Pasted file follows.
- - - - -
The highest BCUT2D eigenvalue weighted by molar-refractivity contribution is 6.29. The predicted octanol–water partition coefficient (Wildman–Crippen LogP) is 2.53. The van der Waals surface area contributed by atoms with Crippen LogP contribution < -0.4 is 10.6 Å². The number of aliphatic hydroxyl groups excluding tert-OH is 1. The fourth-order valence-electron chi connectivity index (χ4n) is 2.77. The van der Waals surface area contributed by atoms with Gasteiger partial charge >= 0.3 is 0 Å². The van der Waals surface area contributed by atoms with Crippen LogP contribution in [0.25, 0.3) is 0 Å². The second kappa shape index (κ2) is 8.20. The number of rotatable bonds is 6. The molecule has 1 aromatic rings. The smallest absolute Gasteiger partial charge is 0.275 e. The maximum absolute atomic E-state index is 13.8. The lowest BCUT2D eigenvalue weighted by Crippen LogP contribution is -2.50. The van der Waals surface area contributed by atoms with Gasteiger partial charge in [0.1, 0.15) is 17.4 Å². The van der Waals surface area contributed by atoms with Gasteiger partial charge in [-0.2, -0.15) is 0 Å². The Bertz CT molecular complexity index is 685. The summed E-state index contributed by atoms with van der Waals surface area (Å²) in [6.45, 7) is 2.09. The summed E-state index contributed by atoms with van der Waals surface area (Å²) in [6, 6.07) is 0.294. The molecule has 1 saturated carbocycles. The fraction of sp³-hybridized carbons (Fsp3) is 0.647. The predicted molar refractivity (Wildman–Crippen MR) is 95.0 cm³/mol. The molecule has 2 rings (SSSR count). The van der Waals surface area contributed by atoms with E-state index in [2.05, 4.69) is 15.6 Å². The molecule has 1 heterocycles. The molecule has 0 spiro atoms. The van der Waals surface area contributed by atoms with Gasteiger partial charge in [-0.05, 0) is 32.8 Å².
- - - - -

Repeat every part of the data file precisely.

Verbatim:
The highest BCUT2D eigenvalue weighted by molar-refractivity contribution is 6.29. The predicted octanol–water partition coefficient (Wildman–Crippen LogP) is 2.53. The van der Waals surface area contributed by atoms with Crippen LogP contribution < -0.4 is 10.6 Å². The number of aliphatic hydroxyl groups excluding tert-OH is 1. The fourth-order valence-electron chi connectivity index (χ4n) is 2.77. The van der Waals surface area contributed by atoms with Gasteiger partial charge >= 0.3 is 0 Å². The van der Waals surface area contributed by atoms with Crippen LogP contribution in [0.25, 0.3) is 0 Å². The second kappa shape index (κ2) is 8.20. The number of rotatable bonds is 6. The molecule has 1 aromatic rings. The smallest absolute Gasteiger partial charge is 0.275 e. The maximum absolute atomic E-state index is 13.8. The lowest BCUT2D eigenvalue weighted by Crippen LogP contribution is -2.50. The van der Waals surface area contributed by atoms with Gasteiger partial charge in [0.1, 0.15) is 17.4 Å². The van der Waals surface area contributed by atoms with Gasteiger partial charge in [-0.2, -0.15) is 0 Å². The Bertz CT molecular complexity index is 685. The summed E-state index contributed by atoms with van der Waals surface area (Å²) in [6.45, 7) is 2.09. The summed E-state index contributed by atoms with van der Waals surface area (Å²) in [6, 6.07) is 0.294. The molecule has 1 saturated carbocycles. The fraction of sp³-hybridized carbons (Fsp3) is 0.647. The predicted molar refractivity (Wildman–Crippen MR) is 95.0 cm³/mol. The molecule has 2 rings (SSSR count). The van der Waals surface area contributed by atoms with E-state index in [2.05, 4.69) is 15.6 Å². The molecule has 1 heterocycles. The molecule has 0 spiro atoms. The van der Waals surface area contributed by atoms with Gasteiger partial charge in [-0.05, 0) is 32.8 Å².